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January 17, 2003

Who gets a voice around here anyway?

I ran across Start-up marries blogs and camera phones on Eszter's Blog Entry: ""Mobile blogging.. any blogging?"" (01/13/2003) and ended up at Slashdot | Blogging With Camera Phones. I think that Eszter's comments were great. Mostly that the Slashers are complaining about bloggers, but really do the same thing, except that they do it in a famous place, and therefore are more cooler. But I thought that this thought was strange, ""Yes, there may be lots of blogs out there that are truly about nothing more than what someone had for breakfast or what the weather was like in their town today, but if that's all some people see in blogs then they are really missing out."" If we're sociologists, aren't we more interested in what people do, rather than deciding what it of value and what isn't? I rant a lot about finding it much more interesting to read about the daily events in the life of a healthcare worker than a list of what papers Jason's published, or who some star had lunch with. Back to the roots of the internet, and we're back to a bunch of people chatting with each other about things that interest them. I think it is the fact that most people complaining about how the net is used or not used now came onto the net after 1994 that leads them to think that it is about glitz and hype of interesting people doing interesting things with their lives and careers. Or zany d00ds who can titilate us with their antics. Go back and have a look at Ed Krol's ""The whole internet"" 1992 edition, to see what was really there, and what people were doing. They were just chatting with eachother. Sharing bits of their day. Perhaps sharing some info that they had access to that might be of interest to others. I think that the net was closer to blogs in terms of how they were used, than they've been to much else since the advent of the first graphical web browser. That said, I'll stop ranting except to say that Blogs seem to be about the individual, and most other online portals/slashydottythings/Usenet/edTech/CMC technologies are more about the collective. The latter focus on the location and topic of communication, and less on the reflective individual exploring issues and topics. And this exploration of diversity is interesting to me."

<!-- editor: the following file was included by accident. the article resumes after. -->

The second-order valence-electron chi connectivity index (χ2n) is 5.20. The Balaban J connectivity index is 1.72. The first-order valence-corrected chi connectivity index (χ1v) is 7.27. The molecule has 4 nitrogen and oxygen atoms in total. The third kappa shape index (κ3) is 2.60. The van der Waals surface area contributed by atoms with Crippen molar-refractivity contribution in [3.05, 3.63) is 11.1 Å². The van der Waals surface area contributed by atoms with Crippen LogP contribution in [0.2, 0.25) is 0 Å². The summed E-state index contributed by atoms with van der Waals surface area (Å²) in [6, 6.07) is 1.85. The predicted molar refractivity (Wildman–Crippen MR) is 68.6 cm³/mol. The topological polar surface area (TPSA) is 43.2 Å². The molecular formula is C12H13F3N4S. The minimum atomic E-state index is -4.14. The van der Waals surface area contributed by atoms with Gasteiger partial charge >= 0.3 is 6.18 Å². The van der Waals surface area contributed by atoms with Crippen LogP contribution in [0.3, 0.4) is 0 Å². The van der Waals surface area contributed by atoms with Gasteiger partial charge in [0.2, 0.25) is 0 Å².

Posted by jason at January 17, 2003 09:16 AM